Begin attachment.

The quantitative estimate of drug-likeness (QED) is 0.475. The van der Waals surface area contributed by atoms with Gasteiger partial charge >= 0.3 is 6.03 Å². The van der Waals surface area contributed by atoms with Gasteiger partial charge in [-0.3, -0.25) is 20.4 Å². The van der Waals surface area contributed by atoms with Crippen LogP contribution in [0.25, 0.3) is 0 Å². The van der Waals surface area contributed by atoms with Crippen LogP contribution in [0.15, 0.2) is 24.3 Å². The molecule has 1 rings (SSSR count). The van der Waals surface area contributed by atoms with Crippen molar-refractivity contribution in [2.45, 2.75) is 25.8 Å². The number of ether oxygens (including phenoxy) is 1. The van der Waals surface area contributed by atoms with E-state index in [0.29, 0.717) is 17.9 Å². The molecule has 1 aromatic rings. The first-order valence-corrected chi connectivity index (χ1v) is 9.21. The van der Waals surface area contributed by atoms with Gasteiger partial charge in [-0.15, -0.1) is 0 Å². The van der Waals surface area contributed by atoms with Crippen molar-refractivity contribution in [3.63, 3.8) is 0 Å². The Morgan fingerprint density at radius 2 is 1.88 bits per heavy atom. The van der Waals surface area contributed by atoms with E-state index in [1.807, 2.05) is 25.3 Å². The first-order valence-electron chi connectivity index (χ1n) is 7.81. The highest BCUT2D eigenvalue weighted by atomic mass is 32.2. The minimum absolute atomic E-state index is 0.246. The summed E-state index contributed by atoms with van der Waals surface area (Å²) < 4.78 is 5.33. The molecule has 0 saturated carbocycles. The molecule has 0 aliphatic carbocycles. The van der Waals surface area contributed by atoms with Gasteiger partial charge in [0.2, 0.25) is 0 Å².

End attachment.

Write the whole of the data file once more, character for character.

The quantitative estimate of drug-likeness (QED) is 0.475. The van der Waals surface area contributed by atoms with Gasteiger partial charge >= 0.3 is 6.03 Å². The van der Waals surface area contributed by atoms with Gasteiger partial charge in [-0.3, -0.25) is 20.4 Å². The van der Waals surface area contributed by atoms with Crippen LogP contribution in [0.25, 0.3) is 0 Å². The van der Waals surface area contributed by atoms with Crippen LogP contribution in [0.15, 0.2) is 24.3 Å². The molecule has 1 rings (SSSR count). The van der Waals surface area contributed by atoms with Crippen molar-refractivity contribution in [2.45, 2.75) is 25.8 Å². The number of ether oxygens (including phenoxy) is 1. The van der Waals surface area contributed by atoms with E-state index in [0.29, 0.717) is 17.9 Å². The molecule has 1 aromatic rings. The first-order valence-corrected chi connectivity index (χ1v) is 9.21. The van der Waals surface area contributed by atoms with Gasteiger partial charge in [-0.15, -0.1) is 0 Å². The van der Waals surface area contributed by atoms with Crippen molar-refractivity contribution in [3.63, 3.8) is 0 Å². The Morgan fingerprint density at radius 2 is 1.88 bits per heavy atom. The van der Waals surface area contributed by atoms with E-state index in [1.807, 2.05) is 25.3 Å². The first-order valence-electron chi connectivity index (χ1n) is 7.81. The highest BCUT2D eigenvalue weighted by atomic mass is 32.2. The minimum absolute atomic E-state index is 0.246. The summed E-state index contributed by atoms with van der Waals surface area (Å²) < 4.78 is 5.33. The molecule has 0 saturated carbocycles. The molecule has 0 aliphatic carbocycles. The van der Waals surface area contributed by atoms with Gasteiger partial charge in [0.2, 0.25) is 0 Å².